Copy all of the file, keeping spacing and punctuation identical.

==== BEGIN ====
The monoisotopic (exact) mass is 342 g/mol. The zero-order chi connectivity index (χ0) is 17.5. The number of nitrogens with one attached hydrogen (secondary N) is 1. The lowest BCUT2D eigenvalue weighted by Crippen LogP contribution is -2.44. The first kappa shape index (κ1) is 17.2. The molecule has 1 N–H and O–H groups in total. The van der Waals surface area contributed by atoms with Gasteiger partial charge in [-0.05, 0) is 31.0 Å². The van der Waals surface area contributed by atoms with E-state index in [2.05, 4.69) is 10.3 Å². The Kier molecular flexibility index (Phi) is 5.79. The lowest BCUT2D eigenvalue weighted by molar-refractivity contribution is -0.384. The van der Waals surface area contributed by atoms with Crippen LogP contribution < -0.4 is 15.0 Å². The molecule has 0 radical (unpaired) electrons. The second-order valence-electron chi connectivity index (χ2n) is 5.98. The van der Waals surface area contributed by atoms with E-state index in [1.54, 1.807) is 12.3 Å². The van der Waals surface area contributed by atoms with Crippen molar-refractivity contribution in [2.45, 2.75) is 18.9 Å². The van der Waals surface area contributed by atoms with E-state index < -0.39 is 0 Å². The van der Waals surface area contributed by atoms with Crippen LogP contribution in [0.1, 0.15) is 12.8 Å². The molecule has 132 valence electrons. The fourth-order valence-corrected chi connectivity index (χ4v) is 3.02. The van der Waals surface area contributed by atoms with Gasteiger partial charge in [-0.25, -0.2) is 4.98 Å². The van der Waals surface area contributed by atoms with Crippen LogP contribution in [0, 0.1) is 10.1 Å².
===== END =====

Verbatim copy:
The monoisotopic (exact) mass is 342 g/mol. The zero-order chi connectivity index (χ0) is 17.5. The number of nitrogens with one attached hydrogen (secondary N) is 1. The lowest BCUT2D eigenvalue weighted by Crippen LogP contribution is -2.44. The first kappa shape index (κ1) is 17.2. The molecule has 1 N–H and O–H groups in total. The van der Waals surface area contributed by atoms with Gasteiger partial charge in [-0.05, 0) is 31.0 Å². The van der Waals surface area contributed by atoms with E-state index in [2.05, 4.69) is 10.3 Å². The Kier molecular flexibility index (Phi) is 5.79. The lowest BCUT2D eigenvalue weighted by molar-refractivity contribution is -0.384. The van der Waals surface area contributed by atoms with Crippen LogP contribution < -0.4 is 15.0 Å². The molecule has 0 radical (unpaired) electrons. The second-order valence-electron chi connectivity index (χ2n) is 5.98. The van der Waals surface area contributed by atoms with E-state index in [1.54, 1.807) is 12.3 Å². The van der Waals surface area contributed by atoms with Crippen molar-refractivity contribution in [2.45, 2.75) is 18.9 Å². The van der Waals surface area contributed by atoms with E-state index < -0.39 is 0 Å². The van der Waals surface area contributed by atoms with Crippen LogP contribution in [0.1, 0.15) is 12.8 Å². The molecule has 132 valence electrons. The fourth-order valence-corrected chi connectivity index (χ4v) is 3.02. The van der Waals surface area contributed by atoms with Gasteiger partial charge in [-0.25, -0.2) is 4.98 Å². The van der Waals surface area contributed by atoms with Crippen LogP contribution in [0, 0.1) is 10.1 Å².